With many EU countries facing an energy crisis on account of the war in Ukraine and its associated geopolitical ramifications, European governments have sought to implement a series of measures to mitigate the fallout and protect their citizens. Selih & Partnerji Partner Spela Remec catches us up with the situation in Slovenia, provides a cross-section of the measures undertaken, and assesses their impact.
A Decisive Effort on All Fronts
“The Slovenian Government has introduced several measures to alleviate the negative effects of the current energy crisis and ensure reliable energy supply to all Slovenian households and businesses,” Remec begins. These included regulated prices for electricity, natural gas, and district heating for “households, craft, and small businesses. In order to provide sufficient support to the economy, the government earmarked funds in the amount of EUR 1 billion for 2023 and EUR 80 million for 2022,” she continues.
Specifically, the measures that were introduced included subsidies that sought to tackle the high energy prices – these will be available “throughout 2023 and the maximum support can range from EUR 2 million to EUR 150 million per recipient,” Remec says. Furthermore, the Slovenian Government introduced the “Energy Price Determination Mechanism, after it concluded that the measures introduced on the EU level did not sufficiently reduce energy prices. This mechanism applies throughout 2023 and only to electricity supply contracts executed by December 31, 2022.”
Financial support was provided to preserve jobs, Remec reports, including “partial repayment of compensation paid to employees who are working less than full time and to employees sent home to wait for work.” Additionally, liquidity support was introduced in the form of subsidized loans, with Remec saying that the total amount of these loans is EUR 200 million for 2022 and 2023.
What’s more, based on the EU-level emergency measures, Slovenia also implemented a special act aiming to “reduce the country’s dependency on energy imports,” by reducing electricity consumption during peak hours by 5%, as well as to “increase the production of electricity from renewables. Direct grants for investments into new renewable energy production devices are provided for,” Remec reports.
The act also paved the way for energy price control mechanisms – if the prices for “energy sources increase disproportionally, the government has the possibility to determine the prices for district heating. Also, electricity sales profits were limited – any profits made from sales of electricity produced and sold in Slovenia exceeding EUR 180 per megawatt-hour shall belong to the national budget,” Remec says. “This only applies to electricity produced by inframarginal technologies (i.e., renewables, nuclear, and lignite), but does not cover electricity produced from coal or gas.” Finally, a solidarity contribution was implemented with “businesses active in the crude petroleum, natural gas, coal, and refinery sectors” being required to “pay a solidarity contribution for 2022 and 2023,” Remec reports, adding that “Slovenia also intends to start a national solarization project which will expedite the installation of solar power plants.”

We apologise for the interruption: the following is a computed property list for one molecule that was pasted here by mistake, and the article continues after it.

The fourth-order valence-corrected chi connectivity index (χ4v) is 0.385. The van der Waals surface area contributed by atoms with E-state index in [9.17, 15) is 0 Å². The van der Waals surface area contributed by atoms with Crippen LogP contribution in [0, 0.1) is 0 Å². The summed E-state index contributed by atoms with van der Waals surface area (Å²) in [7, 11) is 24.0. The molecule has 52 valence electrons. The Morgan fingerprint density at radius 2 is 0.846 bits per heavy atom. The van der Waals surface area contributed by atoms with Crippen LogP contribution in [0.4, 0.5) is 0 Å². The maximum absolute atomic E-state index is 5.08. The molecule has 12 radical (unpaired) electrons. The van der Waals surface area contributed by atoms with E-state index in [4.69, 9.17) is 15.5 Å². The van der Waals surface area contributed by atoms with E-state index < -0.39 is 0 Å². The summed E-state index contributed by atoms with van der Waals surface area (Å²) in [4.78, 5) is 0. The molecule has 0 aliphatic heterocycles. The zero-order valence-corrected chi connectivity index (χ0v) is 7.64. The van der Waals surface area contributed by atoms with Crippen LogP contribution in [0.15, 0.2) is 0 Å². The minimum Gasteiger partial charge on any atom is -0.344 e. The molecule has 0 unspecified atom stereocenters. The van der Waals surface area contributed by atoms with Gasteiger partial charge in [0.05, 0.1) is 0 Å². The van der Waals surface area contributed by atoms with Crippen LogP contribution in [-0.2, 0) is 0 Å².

A Solid Strategy Overall
Assessing the quality and the impact of all these measures taken to protect Slovenia’s energy situation, Remec says that these are “definitely providing much-needed support to the economy.” Still, there are some who claim that certain measures are unjust because they only “cover some types of companies and leave out the rest. The government has responded by implementing an electricity price regulation for SMEs, but the critics are insisting that some kind of price regulation mechanism still needs to be put in place for electricity and gas prices for large companies – and for gas prices for SMEs as well.”
According to Remec, the critics are adamant that the available subsidies “will not suffice and, due to the delay in payments of the subsidies, the companies are already finding themselves in a less competitive position on the domestic market as well as abroad. The industry’s argument that the situation in the Slovenian economy is a bit specific compared to the rest of the EU seems valid, if one considers that the Slovenian economy is the second most industrialized in the EU,” she explains.
Regardless of the balance of justice of these energy protection measures, Remec reports that the sector is “strong and the reliability of supply is very high.” Still, given the constant rise in energy consumption, and the plans to increase electricity production from renewables, “major investments into the electric distribution system will likely be required to secure a steady and reliable supply in the future as well,” she stresses.
Ultimately, according to her, it “looks like 2023 will be marked by measures to mitigate the negative effects of the energy crisis.” The immediate priority is to “secure as resilient and independent an energy supply as possible,” and it would appear that “investments into renewables might receive a lot of financial and administrative support,” Remec concludes.